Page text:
Five Who Were Forgotten Are Finally Laid to Rest
By Amanda Hudson, News Editor
October 16, 2017

MCHENRY—Baby John Patrick. Baby Angel Marie. Baby twins Thomas Peter and Matthew James. Baby Maria Elizabeth.

The names of the five children were solemnly read at a late-morning Mass at St. Patrick Parish, here, on Oct. 3, their tiny caskets resting on a table before the altar, a rose on each.

Angel Marie was stillborn at six months in 2007. The twins miscarried in 1997 when their mother was assaulted. Maria Elizabeth miscarried at eight weeks, also because of violence against her mother. And the body of full-term baby John Patrick was found in 1992 in a Crystal Lake restaurant dumpster.

The five tiny bodies had been held in the county morgue for many years.

The Mass was coordinated with a non-profit group called Rest In His Arms, which provides funeral services and burials for abandoned children.

Susan Walker, founder of Rest In His Arms, credits McHenry County coroner, Dr. Anne Majewski, for working to get the bodies released for burial — a process that took three years from the time the ministry volunteered to make the arrangements.

Father Godwin Asuquo, pastor, of St. Patrick, celebrated the Mass.

“This is a good witness and a testimony to the respect that we owe to human life,” he said.

After reading the names out loud, he said, the names of the twins “just hit me. I am a twin. That could be me.

“Maybe one of these could (have been) you ... John Patrick, full-term baby, born at nine months,” he added. “That could be any of us.” He paused a moment as his eyes teared up, along with the eyes of several people in the pews.

“Human life. Human life,” Father Asuquo said. “We need to pray against violence ... God loves all of us, whether (we are) in the womb or are old, God doesn’t love anyone less.”

Calling for prayers for our country and noting that the crosses erected in front of the church each represented one million children lost to abortion, he said “if we refuse to protect them in the womb, it becomes pretentious to do violent things ...

“We put these souls, these little children into the hands of their loving Father, God who loved them, who knew them even in their mothers’ wombs, who loved them even at the point where they faced ...,” he paused, “... unimaginable death. We pray also for forgiveness for their parents ... for forgiveness for our country (and) that our country may know that God is merciful.”

Parishioners responded to the parish’s call to “come help us pray for the repose of their souls and thank our loving God for the great gift of life,” with at least one, and often several, people occupying nearly every pew in the church.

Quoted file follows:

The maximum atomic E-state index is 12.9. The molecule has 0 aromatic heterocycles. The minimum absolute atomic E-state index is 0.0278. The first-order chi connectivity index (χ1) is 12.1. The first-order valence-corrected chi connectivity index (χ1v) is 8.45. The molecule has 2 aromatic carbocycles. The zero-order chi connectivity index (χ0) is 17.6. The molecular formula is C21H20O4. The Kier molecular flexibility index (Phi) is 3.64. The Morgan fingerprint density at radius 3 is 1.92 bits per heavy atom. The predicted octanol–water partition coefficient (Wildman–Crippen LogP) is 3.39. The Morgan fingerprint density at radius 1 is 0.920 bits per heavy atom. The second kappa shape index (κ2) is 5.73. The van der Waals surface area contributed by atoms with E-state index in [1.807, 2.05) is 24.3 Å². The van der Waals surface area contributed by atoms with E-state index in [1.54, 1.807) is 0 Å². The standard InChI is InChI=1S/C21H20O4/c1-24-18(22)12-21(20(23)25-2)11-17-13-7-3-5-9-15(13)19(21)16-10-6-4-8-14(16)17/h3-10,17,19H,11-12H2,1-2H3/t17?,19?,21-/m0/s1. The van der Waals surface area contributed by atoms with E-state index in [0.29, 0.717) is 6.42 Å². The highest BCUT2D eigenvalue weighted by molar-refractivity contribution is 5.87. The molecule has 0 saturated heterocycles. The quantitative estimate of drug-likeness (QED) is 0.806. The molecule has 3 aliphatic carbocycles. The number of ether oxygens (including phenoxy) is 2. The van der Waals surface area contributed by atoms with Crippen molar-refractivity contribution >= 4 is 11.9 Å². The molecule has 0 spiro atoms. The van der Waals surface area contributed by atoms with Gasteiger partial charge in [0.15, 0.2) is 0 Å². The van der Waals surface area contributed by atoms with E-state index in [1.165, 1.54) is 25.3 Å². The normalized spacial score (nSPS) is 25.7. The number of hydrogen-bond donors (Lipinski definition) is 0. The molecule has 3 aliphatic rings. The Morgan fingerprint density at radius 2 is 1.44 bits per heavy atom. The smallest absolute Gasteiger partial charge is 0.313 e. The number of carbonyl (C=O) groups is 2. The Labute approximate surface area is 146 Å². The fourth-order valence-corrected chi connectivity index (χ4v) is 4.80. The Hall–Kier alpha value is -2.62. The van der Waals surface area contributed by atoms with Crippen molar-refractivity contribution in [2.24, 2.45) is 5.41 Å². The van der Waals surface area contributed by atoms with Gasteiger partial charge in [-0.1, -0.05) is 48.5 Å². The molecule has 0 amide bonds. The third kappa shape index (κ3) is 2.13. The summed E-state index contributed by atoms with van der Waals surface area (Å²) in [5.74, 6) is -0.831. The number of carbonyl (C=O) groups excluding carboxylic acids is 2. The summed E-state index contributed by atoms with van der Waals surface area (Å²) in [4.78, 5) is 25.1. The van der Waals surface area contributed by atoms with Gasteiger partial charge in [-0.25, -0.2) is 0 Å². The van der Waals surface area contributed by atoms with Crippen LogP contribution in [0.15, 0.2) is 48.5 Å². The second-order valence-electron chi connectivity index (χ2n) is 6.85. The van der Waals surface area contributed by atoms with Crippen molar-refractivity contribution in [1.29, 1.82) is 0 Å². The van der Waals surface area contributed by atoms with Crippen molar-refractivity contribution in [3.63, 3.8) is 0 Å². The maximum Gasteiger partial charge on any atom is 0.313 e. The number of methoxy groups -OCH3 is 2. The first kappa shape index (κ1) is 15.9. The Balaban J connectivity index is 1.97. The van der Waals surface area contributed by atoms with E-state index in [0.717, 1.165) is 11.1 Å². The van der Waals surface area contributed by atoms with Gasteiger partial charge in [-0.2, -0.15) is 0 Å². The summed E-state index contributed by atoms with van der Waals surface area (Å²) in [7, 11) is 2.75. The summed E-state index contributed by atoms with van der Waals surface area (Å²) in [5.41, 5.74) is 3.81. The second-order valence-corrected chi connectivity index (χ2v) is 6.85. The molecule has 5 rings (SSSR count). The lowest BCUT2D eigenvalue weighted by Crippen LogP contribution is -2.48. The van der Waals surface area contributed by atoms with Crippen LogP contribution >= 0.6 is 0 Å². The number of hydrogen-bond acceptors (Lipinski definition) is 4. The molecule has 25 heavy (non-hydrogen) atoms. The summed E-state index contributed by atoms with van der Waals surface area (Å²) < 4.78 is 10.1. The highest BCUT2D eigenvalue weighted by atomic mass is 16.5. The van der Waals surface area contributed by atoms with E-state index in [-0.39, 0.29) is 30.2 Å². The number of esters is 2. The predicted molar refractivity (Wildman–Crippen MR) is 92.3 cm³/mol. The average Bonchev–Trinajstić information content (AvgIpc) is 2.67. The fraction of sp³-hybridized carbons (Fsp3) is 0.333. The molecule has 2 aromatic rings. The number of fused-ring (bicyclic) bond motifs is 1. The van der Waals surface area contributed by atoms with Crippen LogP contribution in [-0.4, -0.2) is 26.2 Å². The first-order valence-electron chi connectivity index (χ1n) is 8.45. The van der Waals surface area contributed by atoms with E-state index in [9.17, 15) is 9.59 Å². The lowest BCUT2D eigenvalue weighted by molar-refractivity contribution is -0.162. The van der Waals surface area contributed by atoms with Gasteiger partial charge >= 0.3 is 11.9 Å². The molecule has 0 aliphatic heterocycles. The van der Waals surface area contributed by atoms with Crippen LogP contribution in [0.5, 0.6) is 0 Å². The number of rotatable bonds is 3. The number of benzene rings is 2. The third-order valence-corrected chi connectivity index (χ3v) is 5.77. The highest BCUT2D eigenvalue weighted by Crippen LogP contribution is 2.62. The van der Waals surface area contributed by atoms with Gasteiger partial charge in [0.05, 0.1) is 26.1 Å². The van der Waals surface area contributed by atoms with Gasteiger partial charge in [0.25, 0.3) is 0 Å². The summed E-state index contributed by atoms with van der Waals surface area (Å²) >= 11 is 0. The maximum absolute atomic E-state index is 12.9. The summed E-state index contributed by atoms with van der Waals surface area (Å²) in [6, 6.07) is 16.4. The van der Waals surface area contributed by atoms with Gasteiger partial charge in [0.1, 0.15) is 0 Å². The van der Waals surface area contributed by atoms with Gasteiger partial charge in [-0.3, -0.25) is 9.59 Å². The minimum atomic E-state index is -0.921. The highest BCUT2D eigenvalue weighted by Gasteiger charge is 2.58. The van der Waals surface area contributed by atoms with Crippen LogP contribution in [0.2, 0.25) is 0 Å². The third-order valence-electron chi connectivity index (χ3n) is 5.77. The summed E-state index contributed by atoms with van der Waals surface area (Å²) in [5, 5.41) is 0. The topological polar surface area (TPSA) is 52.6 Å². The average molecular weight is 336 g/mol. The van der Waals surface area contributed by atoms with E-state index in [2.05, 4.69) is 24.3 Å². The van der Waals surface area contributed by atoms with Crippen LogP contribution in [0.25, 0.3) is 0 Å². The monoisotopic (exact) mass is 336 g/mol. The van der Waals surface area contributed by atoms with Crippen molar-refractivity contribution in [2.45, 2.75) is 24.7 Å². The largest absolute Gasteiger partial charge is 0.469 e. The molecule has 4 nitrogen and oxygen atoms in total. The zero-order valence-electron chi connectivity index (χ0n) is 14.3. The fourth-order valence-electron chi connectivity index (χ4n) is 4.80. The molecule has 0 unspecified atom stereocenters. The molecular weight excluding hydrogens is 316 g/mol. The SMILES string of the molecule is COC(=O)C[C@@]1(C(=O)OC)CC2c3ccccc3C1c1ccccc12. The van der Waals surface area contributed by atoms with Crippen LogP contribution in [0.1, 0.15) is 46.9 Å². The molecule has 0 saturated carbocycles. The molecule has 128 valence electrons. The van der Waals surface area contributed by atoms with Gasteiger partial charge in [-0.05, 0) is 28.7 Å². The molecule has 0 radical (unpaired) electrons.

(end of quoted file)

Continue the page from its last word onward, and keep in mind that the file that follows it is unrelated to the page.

Tiffany Zielinski was one of those parishioners, arranging to leave work early so she could attend. But she wasn’t sure at first if it was all real.

While waiting at St. Patrick Countryside Cemetery with her mother, Jennifer, for the funeral procession to arrive, she asked if it was “a mock funeral.” Assured that the little bodies of these children were present in the two small and three tiny caskets, she spent some time reading over gravestones in the children’s section as she wrapped her mind around it all.

Later, when asked to be a pallbearer, Tiffany bore one of the tiny caskets from the hearse to the gravesite. Along with the other men and women who had traveled to the cemetery, she placed roses on the caskets and assisted in filling the grave.

The first shovelful is done with the shovel upside down “to show reluctance,” Walker said, demonstrating. A second and third shovelful was added to illustrate the filling of the grave was a deliberate act and one that was permanent, she said.

Deacon Dennis Holian presided at the gravesite service, noting that “one day we will be reunited with these babies” before he again read their names: John Patrick. Angel Marie. Thomas Peter. Matthew James. Maria Elizabeth.

The deacon then brought out a wicker basket filled with cooing, white homing pigeons and handed them to some of the children who were present. When released, the birds flew into the blue sky together, one dove pausing a moment on a tree branch to look down at everyone before heading to its home.

As people mingled for a few moments beside the gravesite – which soon will have a marker with the babies’ names – Tiffany went over to talk with Susan Walker about Rest In His Arms.

She wanted to volunteer.